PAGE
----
View: Raise the bar for online liquor sale

By Aman Taneja & Anirudh Rastogi

With more than another week of nationwide lockdown to go, and the Indian economy continuing to face unprecedented batterings due to businesses being shut for more than amonth, the prohibition on the sale of liquor has become a contentious issue. Keeping practical issues like social distancing and the genuine threat of a correlated rise in domestic violence, there are no easy answers.

Kerala, Meghalaya, Assam and West Bengal had reportedly taken measures during the lockdown to allow the sale of alcohol, with varying safeguards such as requiring medical prescriptions and limiting the hours that vends could be opened.

However, the home ministry’s April 15 notification extending the lockdown put a spanner in the works, specifying a strict ban on the sale of liquor in all states. Areported 15-30% of the states’ revenues (some Rs 2.48 lakh crore) come from levies on alcoholic beverages.

States having been losing an estimated Rs 700 crore a day due to the liquor ban. With simultaneous losses on the GST front, these lost revenues can’t be easy to accept. The public health argument — with five crore Indians reportedly affected by ‘alcohol dependence’ — suggests people suffering from alcohol withdrawal needing to be hospitalised.

There is also the fear of proliferation of spurious liquor. Keeping all this in mind, a total ban on alcohol sales is counterproductive. Rather, permitting online and offline sales, with safeguards, may be a better option.

Given the relatively inelastic nature of alcohol’s demand, it can be argued that its sale is well-suited to helping economic recovery. Until there was strong pushback from offline retailers, ecommerce companies were set to resume sales of non-essentials from April 20, in a bid to keep the economic machinery moving. Why not reverse GoI’s reversal on April 19 of its earlier decision to allow the sale of nonessentials via ecommerce and allow online alcohol sales as well?

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Over the years, many internet startups have tried to venture into the online sale and delivery of alcohol. However, these efforts were thwarted by state excise departments citing laws that have not caught up to newer business models.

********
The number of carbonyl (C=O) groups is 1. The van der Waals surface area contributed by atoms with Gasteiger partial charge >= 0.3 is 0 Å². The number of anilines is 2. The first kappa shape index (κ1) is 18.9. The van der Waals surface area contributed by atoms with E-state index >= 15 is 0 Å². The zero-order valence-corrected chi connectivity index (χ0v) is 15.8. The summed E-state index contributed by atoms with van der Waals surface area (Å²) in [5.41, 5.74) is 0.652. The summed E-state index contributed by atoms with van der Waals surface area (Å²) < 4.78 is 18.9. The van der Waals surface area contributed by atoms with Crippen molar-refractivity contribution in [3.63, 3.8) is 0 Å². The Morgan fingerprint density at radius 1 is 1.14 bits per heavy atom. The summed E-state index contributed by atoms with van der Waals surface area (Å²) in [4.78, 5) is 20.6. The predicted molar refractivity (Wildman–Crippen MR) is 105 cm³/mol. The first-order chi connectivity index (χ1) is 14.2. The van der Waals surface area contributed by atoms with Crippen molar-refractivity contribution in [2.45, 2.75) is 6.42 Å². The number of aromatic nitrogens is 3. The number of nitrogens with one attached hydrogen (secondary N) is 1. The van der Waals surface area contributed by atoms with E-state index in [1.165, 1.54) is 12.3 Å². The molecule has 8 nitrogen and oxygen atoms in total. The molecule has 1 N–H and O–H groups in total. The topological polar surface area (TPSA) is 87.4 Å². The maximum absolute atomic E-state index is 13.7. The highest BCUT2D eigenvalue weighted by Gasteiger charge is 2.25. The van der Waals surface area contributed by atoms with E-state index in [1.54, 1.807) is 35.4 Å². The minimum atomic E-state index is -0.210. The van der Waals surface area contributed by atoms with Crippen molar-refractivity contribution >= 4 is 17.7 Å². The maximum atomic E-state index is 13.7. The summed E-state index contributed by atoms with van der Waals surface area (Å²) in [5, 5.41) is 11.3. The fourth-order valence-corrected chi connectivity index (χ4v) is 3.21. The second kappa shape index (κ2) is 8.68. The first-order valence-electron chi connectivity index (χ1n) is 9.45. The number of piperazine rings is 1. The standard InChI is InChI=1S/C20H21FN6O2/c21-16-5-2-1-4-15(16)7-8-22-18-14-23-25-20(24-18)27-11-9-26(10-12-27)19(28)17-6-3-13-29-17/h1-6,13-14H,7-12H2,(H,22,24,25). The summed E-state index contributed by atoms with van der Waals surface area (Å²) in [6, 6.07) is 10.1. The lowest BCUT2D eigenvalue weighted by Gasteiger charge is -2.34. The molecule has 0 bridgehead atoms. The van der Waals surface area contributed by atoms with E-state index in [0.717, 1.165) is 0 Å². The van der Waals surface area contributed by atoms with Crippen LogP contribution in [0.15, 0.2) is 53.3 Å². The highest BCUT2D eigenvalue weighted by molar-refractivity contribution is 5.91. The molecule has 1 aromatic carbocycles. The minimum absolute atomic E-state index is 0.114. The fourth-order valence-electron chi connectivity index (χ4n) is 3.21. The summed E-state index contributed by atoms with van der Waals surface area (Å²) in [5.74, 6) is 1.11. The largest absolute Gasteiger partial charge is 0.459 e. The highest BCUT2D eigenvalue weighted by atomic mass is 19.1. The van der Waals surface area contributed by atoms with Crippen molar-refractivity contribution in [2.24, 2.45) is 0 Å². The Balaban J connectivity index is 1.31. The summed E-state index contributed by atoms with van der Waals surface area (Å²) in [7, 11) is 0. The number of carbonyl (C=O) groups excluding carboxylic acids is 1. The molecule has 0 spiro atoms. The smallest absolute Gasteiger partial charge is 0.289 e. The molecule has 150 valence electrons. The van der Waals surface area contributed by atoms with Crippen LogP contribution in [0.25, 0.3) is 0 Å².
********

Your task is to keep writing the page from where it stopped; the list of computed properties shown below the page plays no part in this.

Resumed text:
In 2018, there were reports that state governments in Maharashtra and Karnataka were considering permitting online sale and home delivery of alcohol in an effort to combat drunk driving. We are yet to see regulatory changes.

This is partly because brick-and-mortar shops are wary of online competition. They pay large sums for excise licences, and states, too, are reluctant to lose this revenue. These concerns can be assuaged by allowing online delivery aggregation from the brick-and-mortar shops and imposing strict territorial limits. Similar territorial limits have been implemented recently for home delivery of medicines. States can recoup lost licence revenue from corresponding increases in online sale licence fees.

The reluctance to allow the online sale of alcohol also comes from the risk of selling liquor to those who are underage. This can be addressed with online age-gating techniques and mandatory age-checks at the point of delivery. Further, to limit consumption during a lockdown (or even otherwise), the quantity of alcohol home-delivered can be capped.

Allowing liquor to be home-delivered will involve addressing logistical issues. Most states require licences to transport liquor. States will need to either exempt online platforms, and delivery partners will need to be exempt, subject to high eligibility criteria, or expedite licensing. They will need to prescribe strict safety norms for delivery personnel.

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This already month-long lockdown has forced many changes that would have otherwise taken years to achieve. Courts, which had been talking about adopting more technology but have been slow to implement it, have literally been brought into our homes through videoconferencing.

The privileged among us have learnt that there is almost nothing that we cannot have delivered to our doorsteps. States too should reconsider their position on the online sale of alcohol with some Dutch courage.

Taneja & Rastogi are senior associate and managing partner, respectively, Ikigai Law


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